Open Access Highly Accessed Research article

Important risk factors and attributable risk of vertebral fractures in the population-based Tromsø study

Svanhild Waterloo1*, Tuan Nguyen2, Luai A Ahmed3, Jacqueline R Center24, Bente Morseth1, Nguyen D Nguyen2, John A Eisman24, Anne J Søgaard5 and Nina Emaus3

Author Affiliations

1 Department of Community Medicine, Faculty of Health Sciences, University of Tromsø, Tromsø, 9037, Norway

2 Garvan Institute of Medical Research, University of New South Wales, Sydney, Australia

3 Department of Health and Care Sciences, University of Tromsø, 9037, Tromsø, Norway

4 St. Vincent’s Hospital, Sydney, Australia

5 Norwegian Institute of Public Health, Oslo, Norway

For all author emails, please log on.

BMC Musculoskeletal Disorders 2012, 13:163  doi:10.1186/1471-2474-13-163

Published: 31 August 2012



Vertebral fractures, the most common type of osteoporotic fractures, are associated with increased risk of subsequent fracture, morbidity, and mortality. The aim of this study was to examine the contribution of important risk factors to the variability in vertebral fracture risk.


Vertebral fracture was ascertained by VFA method (DXA, GE Lunar Prodigy) in 2887 men and women, aged between 38 and 87 years, in the population-based Tromsø Study 2007/2008. Bone mineral density (BMD; g/cm2) at the hip was measured by DXA. Lifestyle information was collected by questionnaires. Multivariable logistic regression model, with anthropometric and lifestyle factors included, was used to assess the association between each or combined risk factors and vertebral fracture risk. Population attributable risk was estimated for combined risk factors in the final multivariable model.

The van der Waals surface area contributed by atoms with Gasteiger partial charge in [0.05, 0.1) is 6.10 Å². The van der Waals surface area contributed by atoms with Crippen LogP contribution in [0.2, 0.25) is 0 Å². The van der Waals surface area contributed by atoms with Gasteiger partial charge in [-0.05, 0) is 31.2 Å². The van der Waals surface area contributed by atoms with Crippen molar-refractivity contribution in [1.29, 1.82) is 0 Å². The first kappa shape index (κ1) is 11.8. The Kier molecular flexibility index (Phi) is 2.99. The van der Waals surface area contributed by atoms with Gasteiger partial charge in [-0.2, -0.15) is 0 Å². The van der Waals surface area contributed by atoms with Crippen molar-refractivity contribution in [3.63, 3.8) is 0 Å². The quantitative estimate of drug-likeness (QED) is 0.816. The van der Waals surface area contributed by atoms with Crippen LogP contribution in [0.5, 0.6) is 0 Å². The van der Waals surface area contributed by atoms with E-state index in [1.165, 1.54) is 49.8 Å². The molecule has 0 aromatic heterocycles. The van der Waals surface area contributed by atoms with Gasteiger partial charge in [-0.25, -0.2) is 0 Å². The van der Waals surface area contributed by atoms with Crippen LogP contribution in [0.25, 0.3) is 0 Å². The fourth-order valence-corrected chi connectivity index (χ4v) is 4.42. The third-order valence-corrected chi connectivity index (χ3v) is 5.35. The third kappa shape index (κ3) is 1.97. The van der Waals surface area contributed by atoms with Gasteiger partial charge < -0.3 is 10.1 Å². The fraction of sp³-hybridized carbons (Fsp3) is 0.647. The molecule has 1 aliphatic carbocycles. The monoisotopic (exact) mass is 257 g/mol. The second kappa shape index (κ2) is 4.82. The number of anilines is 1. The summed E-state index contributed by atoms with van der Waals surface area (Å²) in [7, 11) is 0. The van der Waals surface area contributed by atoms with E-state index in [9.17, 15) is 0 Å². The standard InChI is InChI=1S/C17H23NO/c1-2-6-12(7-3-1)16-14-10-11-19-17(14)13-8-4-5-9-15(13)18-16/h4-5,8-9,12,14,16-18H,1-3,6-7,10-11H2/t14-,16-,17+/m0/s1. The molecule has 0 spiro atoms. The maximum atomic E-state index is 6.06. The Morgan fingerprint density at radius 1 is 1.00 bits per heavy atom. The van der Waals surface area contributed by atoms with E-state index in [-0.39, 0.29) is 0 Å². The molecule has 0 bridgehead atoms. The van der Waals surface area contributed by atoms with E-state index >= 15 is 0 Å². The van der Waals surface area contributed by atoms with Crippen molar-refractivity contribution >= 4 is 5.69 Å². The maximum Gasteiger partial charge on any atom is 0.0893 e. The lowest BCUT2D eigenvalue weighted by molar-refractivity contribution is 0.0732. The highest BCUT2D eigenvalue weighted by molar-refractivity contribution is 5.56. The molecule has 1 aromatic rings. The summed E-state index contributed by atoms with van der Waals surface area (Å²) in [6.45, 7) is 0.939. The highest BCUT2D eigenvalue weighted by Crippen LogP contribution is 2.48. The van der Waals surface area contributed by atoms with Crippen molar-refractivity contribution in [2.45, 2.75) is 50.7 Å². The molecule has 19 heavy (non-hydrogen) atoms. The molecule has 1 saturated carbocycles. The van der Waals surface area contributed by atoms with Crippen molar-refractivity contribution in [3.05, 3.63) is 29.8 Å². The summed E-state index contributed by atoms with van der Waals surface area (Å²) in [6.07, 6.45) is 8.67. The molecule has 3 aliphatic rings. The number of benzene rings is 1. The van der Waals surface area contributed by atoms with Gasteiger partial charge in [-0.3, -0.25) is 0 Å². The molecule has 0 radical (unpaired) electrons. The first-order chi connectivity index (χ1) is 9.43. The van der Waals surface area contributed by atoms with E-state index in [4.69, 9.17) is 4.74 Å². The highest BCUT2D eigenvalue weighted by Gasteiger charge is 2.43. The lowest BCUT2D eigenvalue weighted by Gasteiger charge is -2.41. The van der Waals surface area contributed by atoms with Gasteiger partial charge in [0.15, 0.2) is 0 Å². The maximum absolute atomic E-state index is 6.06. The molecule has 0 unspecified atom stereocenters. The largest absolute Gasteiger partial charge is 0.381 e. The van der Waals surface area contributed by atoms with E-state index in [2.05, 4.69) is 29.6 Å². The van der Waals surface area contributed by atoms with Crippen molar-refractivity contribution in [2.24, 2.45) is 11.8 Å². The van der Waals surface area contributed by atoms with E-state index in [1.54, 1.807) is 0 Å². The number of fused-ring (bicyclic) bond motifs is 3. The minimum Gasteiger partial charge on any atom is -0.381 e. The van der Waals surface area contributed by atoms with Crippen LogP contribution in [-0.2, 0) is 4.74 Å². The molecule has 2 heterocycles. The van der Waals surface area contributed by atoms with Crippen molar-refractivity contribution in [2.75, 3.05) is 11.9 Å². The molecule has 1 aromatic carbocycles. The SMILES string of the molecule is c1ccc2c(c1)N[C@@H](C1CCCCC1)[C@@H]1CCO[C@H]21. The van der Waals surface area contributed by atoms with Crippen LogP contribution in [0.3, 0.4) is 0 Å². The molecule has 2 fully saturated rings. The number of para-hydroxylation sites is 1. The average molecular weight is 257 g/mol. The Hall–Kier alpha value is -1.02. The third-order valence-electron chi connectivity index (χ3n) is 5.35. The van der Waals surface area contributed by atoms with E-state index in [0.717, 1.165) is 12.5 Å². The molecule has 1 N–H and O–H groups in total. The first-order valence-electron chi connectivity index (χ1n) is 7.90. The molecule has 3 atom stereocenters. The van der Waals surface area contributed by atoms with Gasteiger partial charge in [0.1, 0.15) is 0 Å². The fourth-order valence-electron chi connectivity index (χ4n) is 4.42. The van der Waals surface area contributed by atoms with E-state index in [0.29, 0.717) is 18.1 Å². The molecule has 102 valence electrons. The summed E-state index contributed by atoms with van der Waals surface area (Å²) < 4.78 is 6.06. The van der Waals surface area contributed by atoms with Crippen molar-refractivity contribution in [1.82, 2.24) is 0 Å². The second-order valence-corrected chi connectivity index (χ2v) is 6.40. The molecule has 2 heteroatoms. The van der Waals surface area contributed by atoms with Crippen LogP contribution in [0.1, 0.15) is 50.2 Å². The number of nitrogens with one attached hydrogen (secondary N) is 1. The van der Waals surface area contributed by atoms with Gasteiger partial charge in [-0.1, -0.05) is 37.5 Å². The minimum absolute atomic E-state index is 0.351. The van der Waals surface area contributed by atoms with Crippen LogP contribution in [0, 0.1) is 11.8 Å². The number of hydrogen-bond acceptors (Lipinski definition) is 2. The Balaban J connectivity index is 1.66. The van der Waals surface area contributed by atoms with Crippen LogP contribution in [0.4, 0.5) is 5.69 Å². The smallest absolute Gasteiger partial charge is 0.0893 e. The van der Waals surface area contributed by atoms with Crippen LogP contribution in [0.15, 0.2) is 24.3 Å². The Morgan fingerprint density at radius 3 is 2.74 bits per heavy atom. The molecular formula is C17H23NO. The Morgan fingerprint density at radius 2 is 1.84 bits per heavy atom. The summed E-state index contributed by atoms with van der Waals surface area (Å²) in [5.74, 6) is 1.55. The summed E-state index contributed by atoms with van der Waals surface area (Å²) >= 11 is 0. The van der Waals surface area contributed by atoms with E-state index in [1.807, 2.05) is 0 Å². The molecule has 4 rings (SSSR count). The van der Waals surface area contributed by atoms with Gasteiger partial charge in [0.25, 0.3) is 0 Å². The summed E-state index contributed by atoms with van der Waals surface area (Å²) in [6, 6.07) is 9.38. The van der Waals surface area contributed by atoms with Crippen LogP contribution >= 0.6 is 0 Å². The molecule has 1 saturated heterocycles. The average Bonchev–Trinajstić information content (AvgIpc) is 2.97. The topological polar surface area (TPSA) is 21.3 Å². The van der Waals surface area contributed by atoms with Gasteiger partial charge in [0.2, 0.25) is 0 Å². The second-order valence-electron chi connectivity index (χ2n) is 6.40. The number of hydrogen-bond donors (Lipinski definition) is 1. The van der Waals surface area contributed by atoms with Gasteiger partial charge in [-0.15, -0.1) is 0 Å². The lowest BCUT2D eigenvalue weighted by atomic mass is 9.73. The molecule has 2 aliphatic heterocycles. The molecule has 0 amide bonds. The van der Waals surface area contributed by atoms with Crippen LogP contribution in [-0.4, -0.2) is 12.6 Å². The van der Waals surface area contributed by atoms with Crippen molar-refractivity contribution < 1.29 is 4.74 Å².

In both sexes, age (odds ratio [OR] per 5 year increase: 1.32; 95% CI 1.19-1.45 in women and 1.21; 95% CI 1.10-1.33 in men) and BMD (OR per SD decrease: 1.60; 95% CI 1.34-1.90 in women and1.40; 95% CI 1.18-1.67 in men) were independent risk factors for vertebral fracture. At BMD levels higher than 0.85 g/cm2, men had a greater risk of fracture than women (OR 1.52; 95% CI 1.14-2.04), after adjusting for age. In women and men, respectively, approximately 46% and 33% of vertebral fracture risk was attributable to advancing age (more than 70 years) and low BMD (less than 0.85 g/cm2), with the latter having a greater effect than the former.


These data confirm that age and BMD are major risk factors for vertebral fracture risk. However, in both sexes the two factors accounted for less than half of fracture risk. The identification of individuals with vertebral fracture is still a challenge.

Morphometry; Vertebral fractures; Risk factors; Population based study; Population attributable risk (par)